mark the almost complete success of the expedient, viz. how seldom it fails of its purpose, compared with the number of instances in which it fulfils it. Reflect how frequently we swallow, how constantly we breathe. In a city-feast, for example, what deglutition, what anhelation | yet does this little cartilage, the epiglottis, so effectually interpose its office, so securely guard the entrance of the wind-pipe, that whilst morsel after morsel, draught after draught, are coursing one another over it, an accident of a crumb or a drop slipping into this passage (which nevertheless must be opened for the breath every second of time), excites in the whole company, not only alarm by its danger, but surprise by its novelty. Not two guests are choked in a century. There is no room for pretending that the action of the parts may have gradually formed the epiglottis: I do not mean in the same individual, but in a succession of generations. Not only the action of the parts has no such tendency, but the animal could not live, nor consequently the parts act, either without it, or with it in a half-formed state. The species was not to wait for the gradual formation or expansion of a part which was, from the first, necessary to the life of the individual. Not only is the larynx curious, but the whole wind-pipe possesses a structure adapted to its peculiar office. It is made up (as any one may perceive by putting his fingers to his throat) of stout cartilaginous ringlets, placed at small and equal distances from one another. Now this is not the case with any other of the numerous conduits of the body. The use of these cartilages is to keep the passage for the air constantly open; which they do mechanically. A pipe with soft membranous coats, liable to collapse and close when empty, would not have answered here; although this be the general vascular structure, and a structure which serves very well for those tubes which are kept in a state of perpetual distention by the fluid they enclose, or which afford a passage to solid and protruding substances. Nevertheless (which is another particularity well worthy of notice), these rings are not complete, that is, are not cartilaginous and stiff all round; but their hinder part, which is contiguous to the gullet, is membranous and soft, easily yielding to the distentions of that organ occasioned by the descent of solid food. The same rings are also bevelled off at the upper and lower edges, the better to close upon one another, when the trachea is compressed or shortened.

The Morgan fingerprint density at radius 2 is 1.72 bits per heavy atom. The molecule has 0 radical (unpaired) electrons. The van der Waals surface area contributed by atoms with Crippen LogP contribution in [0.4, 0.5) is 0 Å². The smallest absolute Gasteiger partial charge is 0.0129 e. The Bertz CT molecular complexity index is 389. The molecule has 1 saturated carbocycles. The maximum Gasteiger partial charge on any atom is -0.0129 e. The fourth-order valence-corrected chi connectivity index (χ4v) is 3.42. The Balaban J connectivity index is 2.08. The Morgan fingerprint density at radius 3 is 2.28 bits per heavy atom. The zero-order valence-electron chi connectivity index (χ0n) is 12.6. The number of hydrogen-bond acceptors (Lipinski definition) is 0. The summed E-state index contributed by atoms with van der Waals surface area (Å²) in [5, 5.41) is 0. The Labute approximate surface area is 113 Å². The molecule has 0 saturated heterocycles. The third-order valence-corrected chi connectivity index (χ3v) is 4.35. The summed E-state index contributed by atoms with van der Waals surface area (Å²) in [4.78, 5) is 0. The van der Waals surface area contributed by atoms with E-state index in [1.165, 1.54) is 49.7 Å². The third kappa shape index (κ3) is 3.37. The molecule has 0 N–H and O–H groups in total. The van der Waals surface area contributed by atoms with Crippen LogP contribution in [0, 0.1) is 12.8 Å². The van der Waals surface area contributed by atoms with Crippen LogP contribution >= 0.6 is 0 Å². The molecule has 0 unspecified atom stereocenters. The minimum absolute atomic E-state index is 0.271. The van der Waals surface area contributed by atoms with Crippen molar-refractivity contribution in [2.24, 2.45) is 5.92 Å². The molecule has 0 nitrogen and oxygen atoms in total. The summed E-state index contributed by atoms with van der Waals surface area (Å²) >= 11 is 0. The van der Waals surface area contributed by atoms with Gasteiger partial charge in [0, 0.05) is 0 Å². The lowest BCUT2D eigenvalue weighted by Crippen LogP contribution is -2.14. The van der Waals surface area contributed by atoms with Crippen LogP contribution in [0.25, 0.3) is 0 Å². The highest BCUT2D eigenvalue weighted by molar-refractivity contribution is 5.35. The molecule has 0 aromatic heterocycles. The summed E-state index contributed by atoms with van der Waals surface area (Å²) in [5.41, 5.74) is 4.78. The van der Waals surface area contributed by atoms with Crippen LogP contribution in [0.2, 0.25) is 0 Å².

The constitution of the trachea may sug gest likewise another reflection. The mem- brane which lines its inside, is, perhaps, the most sensible, irritable membrane of the body. It rejects the touch of a crumb of bread, or a drop of water, with a spasm which convulses the whole frame; yet, left to itself, and its proper office, the intromission of air alone, nothing can be so quiet. It does not even make itself felt; a man does not know that he has a trachea. This capacity of perceiving with such acuteness, this impatience of offence, yet perfect rest and ease when let alone, are properties, one would have thought, not likely to reside in the same subject. It is to the junction, however, of these almost inconsistent qualities, in this, as well as in some other delicate parts of the body, that we owe our safety and our comfort;-our safety to their sensibility, our comfort to their repose.